The C-terminal tail of the bacterial translocation ATPase SecA modulates its activity
Research output: Contribution to journal › Article › peer-review
- Center for Molecular Biology, Heidelberg University, Heidelberg, Germany.
- Center for Molecular Biology, University of Heidelberg, Heidelberg, Germany.
In bacteria, the translocation of proteins across the cytoplasmic membrane by the Sec machinery requires the ATPase SecA. SecA binds ribosomes and recognises nascent substrate proteins, but the molecular mechanism of nascent substrate recognition is unknown. We investigated the role of the C-terminal tail (CTT) of SecA in nascent polypeptide recognition. The CTT consists of a flexible linker (FLD) and a small metal-binding domain (MBD). Phylogenetic analysis and ribosome binding experiments indicated that the MBD interacts with 70S ribosomes. Disruption of the MBD only or the entire CTT had opposing effects on ribosome binding, substrate-protein binding, ATPase activity and in vivo function, suggesting that the CTT influences the conformation of SecA. Site-specific crosslinking indicated that F399 in SecA contacts ribosomal protein uL29, and binding to nascent chains disrupts this interaction. Structural studies provided insight into the CTT-mediated conformational changes in SecA. Our results suggest a mechanism for nascent substrate protein recognition.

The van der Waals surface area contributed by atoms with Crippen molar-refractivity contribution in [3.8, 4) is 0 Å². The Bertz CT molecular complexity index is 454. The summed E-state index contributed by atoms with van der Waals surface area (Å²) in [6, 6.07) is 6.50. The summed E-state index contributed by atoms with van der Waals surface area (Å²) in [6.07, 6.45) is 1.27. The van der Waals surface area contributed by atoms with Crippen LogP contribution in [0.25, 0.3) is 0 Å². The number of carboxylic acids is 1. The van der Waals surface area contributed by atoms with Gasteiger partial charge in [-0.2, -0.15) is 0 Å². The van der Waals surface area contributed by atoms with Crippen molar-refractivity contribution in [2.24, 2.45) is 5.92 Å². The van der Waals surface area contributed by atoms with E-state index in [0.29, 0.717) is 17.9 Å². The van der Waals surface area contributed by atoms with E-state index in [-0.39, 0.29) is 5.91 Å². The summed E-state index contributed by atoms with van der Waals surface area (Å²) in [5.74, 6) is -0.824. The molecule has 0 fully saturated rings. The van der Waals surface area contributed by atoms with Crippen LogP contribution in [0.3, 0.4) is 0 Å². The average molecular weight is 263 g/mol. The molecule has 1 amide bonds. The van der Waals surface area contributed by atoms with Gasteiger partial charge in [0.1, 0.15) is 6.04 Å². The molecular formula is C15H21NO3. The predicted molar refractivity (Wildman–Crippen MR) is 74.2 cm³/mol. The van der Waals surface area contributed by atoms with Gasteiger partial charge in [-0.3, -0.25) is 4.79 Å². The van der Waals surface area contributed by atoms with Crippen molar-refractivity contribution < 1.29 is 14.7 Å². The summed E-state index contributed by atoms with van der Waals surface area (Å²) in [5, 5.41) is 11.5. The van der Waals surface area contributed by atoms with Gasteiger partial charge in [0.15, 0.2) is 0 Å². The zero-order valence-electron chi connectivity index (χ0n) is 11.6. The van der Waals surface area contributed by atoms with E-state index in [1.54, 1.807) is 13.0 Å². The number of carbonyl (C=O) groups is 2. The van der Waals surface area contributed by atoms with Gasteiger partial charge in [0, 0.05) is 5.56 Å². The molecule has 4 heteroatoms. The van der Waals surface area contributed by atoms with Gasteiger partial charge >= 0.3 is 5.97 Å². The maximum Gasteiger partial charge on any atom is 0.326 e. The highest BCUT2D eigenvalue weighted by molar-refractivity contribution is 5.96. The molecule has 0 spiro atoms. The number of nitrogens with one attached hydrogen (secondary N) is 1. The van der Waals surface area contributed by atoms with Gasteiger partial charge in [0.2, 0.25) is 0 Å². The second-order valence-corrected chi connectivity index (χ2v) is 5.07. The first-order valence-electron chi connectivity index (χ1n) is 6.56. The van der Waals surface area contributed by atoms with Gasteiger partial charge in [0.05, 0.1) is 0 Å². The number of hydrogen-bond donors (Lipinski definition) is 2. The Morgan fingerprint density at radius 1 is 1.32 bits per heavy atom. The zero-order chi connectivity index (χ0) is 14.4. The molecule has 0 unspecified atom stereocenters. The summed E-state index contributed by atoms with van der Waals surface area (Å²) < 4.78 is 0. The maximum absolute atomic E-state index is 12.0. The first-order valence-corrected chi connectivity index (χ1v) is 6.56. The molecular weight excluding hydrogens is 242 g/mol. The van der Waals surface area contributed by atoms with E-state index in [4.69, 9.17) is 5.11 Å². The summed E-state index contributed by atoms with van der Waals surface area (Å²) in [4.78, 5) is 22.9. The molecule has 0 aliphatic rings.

|Number of pages||23|
|Publication status||Published - 27 Jun 2019|
- E. coli, SAXS, SecA, biochemistry, chemical biology, metal-binding domain, molecular biophysics, protein secretion, protein translocation, ribosome, structural biology